JIS News

Two of Jamaica’s favourite meals, rice and peas and curry goat, are among the recipes featured by the Commission for Racial Equality (CRE), through its 30 years on a plate project. The project, which is part of activities to mark the 30th anniversary of the organisation, serves to highlight the multi-ethnic culture of Britain through food.
Some of Britain’s best chefs have been enlisted to come up with recipes that reflect Britain’s cultural diversity. These include Ainsley Harriot and Michael Moore, who are of Jamaican heritage. The dishes, which are guaranteed to excite the taste buds, include: chicken mango salsa and sweet potato wedges; Thai prawn curry and spiced monkfish wrapped in Chinese leaves; Moroccan lamb tagine; stir fried chicken with black bean sauce and roast pork with tamarind glaze.
According to a release from the CRE, Britain’s culinary tastes have changed dramatically over the past three decades, and there was little doubt the changing face of the population has had a big role to play.
Alveena Malik, CRE’s Head of Integration and Cohesion, said that “30 years on a plate can show that Britain is more integrated than most people actually realise and this could be used as a building block for greater understanding. The nation’s eating habits are a true reflection of how Britain has adopted other cultures.”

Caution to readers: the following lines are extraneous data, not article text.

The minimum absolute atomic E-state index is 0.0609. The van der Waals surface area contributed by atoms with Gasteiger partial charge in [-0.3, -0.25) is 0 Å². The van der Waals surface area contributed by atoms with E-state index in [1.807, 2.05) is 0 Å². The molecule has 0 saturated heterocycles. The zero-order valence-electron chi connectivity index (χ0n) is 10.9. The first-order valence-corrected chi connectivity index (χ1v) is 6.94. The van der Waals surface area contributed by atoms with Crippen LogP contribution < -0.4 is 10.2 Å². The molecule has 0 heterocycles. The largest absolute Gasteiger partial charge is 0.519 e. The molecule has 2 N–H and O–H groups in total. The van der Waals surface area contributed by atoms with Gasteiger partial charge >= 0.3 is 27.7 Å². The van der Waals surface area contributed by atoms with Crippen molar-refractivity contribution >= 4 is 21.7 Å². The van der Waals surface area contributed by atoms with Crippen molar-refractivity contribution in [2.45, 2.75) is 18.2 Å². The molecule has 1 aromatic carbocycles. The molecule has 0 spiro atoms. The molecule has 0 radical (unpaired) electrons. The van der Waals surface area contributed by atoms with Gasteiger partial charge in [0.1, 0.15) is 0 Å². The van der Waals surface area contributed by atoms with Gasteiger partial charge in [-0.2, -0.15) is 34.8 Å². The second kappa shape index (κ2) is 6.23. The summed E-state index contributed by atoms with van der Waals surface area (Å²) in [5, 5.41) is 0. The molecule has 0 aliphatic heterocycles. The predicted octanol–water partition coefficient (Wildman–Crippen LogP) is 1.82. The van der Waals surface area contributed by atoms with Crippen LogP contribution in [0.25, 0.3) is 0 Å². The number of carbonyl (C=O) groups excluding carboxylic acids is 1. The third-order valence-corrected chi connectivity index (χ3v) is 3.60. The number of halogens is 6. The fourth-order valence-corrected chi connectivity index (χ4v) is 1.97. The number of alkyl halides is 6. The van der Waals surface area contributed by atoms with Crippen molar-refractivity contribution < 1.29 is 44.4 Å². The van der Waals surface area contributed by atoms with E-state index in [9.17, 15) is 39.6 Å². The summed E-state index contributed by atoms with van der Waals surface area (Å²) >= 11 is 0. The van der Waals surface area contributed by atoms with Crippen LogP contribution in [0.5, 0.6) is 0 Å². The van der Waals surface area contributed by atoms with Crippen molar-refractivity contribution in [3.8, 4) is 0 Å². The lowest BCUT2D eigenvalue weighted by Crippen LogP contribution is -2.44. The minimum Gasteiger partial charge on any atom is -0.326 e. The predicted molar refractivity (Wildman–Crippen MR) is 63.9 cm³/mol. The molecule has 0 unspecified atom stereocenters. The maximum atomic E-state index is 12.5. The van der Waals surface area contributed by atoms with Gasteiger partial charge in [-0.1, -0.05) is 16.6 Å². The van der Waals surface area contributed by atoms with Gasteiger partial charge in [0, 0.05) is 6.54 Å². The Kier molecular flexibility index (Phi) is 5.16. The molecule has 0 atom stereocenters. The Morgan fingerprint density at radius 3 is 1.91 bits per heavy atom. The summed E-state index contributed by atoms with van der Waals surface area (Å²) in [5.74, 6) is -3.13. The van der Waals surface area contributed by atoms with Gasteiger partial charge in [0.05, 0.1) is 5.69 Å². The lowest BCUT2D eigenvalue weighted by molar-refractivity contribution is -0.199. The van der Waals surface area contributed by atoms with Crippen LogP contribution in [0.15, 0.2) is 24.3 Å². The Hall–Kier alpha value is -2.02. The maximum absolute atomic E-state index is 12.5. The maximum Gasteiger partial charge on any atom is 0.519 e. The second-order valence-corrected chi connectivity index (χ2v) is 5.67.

CRE said that the 30 years on a plate programme would be on-going and more recipes would be added. The list of recipes and chefs can be viewed @ http://www.cre.gov.uk/recipes.html.
Established in 1976, CRE works towards the elimination of racial discrimination, by encouraging good relations between people of different racial and ethnic background. The organisation puts programmes in place to increase public awareness of racial discrimination and secure their support in the fight against the problem.